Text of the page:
How Mold Thrives

Certain conditions must exist for mold growth to gain a foothold and expose residents to possible ill effects:

  • Indoor temperature. The most conducive range for mold growth is 70 degrees to 90 degrees Fahrenheit.  
  • Food supply. Mold growth thrives on cellulose present in wood and building materials like drywall, paper, fabrics, and even household dust.
  • Moisture. Contact with moisture triggers long-dormant spores into an active mode in just 48 hours. Active growth releases airborne microscopic reproductive spores. Inhalation of reproductive spores is a proven cause of allergic symptoms in individuals with a sensitivity to mold mycotoxins.

Moisture = Mold

Moisture is the most critical factor in mold growth, particularly immediately following a water damage incident. Professional mold remediation includes these strategies:

  • Rapid response with research-proven measures to inhibit activation of dormant mold and release of allergenic spores.
  • Where mold is already established inside a house, professional remediation methods include determining the extent of contamination with air samples, tracking locations of active growth, and utilizing proven mold removal and decontamination methods, including EPA-recommended antimicrobial solutions, to permanently eliminate mold.

Selling Your Home? Resolve Mold Issues First

Thursday, May 7th, 2020
mold problems

If you’re considering putting your home on the market and the house has an ongoing mold problem, what’s the preferred strategy? Should you offer the house at a discounted “as is” price—mold contamination included? Or is it a better idea to take control of the issue and get professional mold remediation now, before trying to attract prospective buyers? Here are some facts to take into consideration when you’re selling a house with a mold problem.

  • You can’t keep it secret. A known mold issue—or even knowledge of conditions that would likely trigger contamination such as water damage—are facts that, in most states, must be divulged to prospective buyers in a pre-sale disclosure. If existing mold not mentioned in the disclosure is discovered after the sale, the seller may be liable for civil damages.
  • In the real estate industry today, the presence of mold is considered a substantial liability. Neglected mold contamination is often a deal-breaker or at least a substantial negative impact on market value.
  • Many qualified buyers won’t make an offer on a house with existing mold issues—at any price. There’s simply less risk and headaches by offering fair market value on an uncontaminated property, versus dealing with potential issues that accompany the moldy house down the street.

Before You Sell

Mold issues resolved by a qualified mold remediation service eliminate the stigma that drags down a home’s value. In fact, proof that a house has been certified mold-free by trained professionals is a positive selling point.

  • If you know or even suspect mold contamination, get testing and inspection by an IICRC-certified mold remediation provider. This includes in-depth visual inspection in areas where mold is likely to occur, air samples to detect mold spores, and attention to secondary factors associated with mold, such as ongoing moisture issues or water damage.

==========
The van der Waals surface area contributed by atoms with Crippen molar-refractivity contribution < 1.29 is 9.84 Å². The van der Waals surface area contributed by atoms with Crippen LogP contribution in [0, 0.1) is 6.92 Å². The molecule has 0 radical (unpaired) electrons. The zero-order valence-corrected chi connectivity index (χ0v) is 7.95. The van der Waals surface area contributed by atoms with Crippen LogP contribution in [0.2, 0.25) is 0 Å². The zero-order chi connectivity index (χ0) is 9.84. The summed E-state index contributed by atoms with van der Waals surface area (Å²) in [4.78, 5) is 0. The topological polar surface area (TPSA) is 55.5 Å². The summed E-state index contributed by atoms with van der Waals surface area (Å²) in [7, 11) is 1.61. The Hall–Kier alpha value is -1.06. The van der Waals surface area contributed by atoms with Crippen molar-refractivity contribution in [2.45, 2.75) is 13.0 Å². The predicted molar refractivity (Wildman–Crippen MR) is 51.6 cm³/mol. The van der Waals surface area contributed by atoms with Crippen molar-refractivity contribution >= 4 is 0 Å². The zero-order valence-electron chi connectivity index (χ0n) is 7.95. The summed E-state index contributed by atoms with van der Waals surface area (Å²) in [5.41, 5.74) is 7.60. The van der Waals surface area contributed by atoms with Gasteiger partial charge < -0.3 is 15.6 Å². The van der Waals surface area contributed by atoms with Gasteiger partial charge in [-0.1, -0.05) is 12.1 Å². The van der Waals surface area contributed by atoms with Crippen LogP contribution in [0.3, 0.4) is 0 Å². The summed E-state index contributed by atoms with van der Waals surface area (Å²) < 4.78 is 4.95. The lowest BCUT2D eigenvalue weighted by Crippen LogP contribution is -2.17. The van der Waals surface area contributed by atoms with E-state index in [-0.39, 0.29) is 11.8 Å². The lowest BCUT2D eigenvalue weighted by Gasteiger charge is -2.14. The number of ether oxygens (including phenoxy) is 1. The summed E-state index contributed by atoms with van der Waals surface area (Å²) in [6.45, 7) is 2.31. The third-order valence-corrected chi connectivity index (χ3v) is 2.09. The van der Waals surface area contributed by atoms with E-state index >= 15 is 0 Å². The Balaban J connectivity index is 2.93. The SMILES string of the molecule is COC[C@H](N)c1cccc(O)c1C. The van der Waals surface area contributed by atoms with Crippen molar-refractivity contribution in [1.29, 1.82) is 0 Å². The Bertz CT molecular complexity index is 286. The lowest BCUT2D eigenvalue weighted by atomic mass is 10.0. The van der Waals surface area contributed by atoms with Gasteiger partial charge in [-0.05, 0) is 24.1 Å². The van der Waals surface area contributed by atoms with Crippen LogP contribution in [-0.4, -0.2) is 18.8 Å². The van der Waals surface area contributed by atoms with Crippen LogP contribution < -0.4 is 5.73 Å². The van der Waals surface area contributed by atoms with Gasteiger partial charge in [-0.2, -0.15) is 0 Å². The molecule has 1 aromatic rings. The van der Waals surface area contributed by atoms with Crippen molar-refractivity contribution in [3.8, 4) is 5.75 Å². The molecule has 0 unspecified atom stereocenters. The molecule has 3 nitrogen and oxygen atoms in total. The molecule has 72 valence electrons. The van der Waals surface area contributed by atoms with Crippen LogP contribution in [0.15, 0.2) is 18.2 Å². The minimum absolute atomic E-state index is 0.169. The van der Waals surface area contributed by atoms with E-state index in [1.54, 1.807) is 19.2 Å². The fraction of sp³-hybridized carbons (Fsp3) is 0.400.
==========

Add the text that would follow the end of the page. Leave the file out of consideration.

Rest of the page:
• If the presence of mold is confirmed, have the problem professionally resolved before listing the house for sale. Once the home is declared mold-free, you’ll have written certification to substantiate that fact as an extra inducement to attract qualified buyers and the most favorable offers.

Killing Mold Is Not Enough

Thursday, April 30th, 2020
killing mold

Is simply killing mold an effective quick-fix to decontaminate your home? Since toxic mold is a living fungus, it might seem logical that applying anti-microbial disinfectants to kill visible mold growth would resolve the problem. Indeed, numerous options are available to kill mold, from DIY approaches such as household bleach up to spray application of professional biocides. However, as a comprehensive treatment to eliminate contamination inside a house, here are two reasons why merely killing mold alone falls far short:

  • Topical disinfectants don’t kill all the mold. Studies show that surviving spores remain in the residue of dead mold if treatment is limited to the direct application of disinfectants. Over time, active mold growth will recur at that location and elsewhere and the process of increasing contamination throughout the house will resume.
  • “Dead” mold can be still toxic. Both living and dead mold spores contain mycotoxins proven to trigger allergic responses in certain persons. Dead spores from the residue left behind following application of disinfectants readily circulate in house air currents and may be inhaled by occupants.

For a truly comprehensive treatment and verifiable results, professional mold remediation includes these steps:

  • Take air samples to determine the extent of contamination inside the house.
  • Locate all existing mold—not just the visible, readily accessible contamination. This includes the original focal point of contamination and all secondary sites.
  • Physically remove all mold from surfaces. Where mold growth has penetrated below the surface of certain building materials such as drywall or wooden structure—or deeply infected carpet or insulation— these materials may need to be removed and replaced.
  • After all mold growth and residue is removed from the house, treat affected surfaces and adjoining area with EPA-approved biocides.  
  • Resolve secondary conditions that support mold growth. Since mold spores are ubiquitous in both outdoor and indoor environments, comprehensive remediation must also include identifying and eliminating sources of moisture that are a major factor in activating indoor mold growth.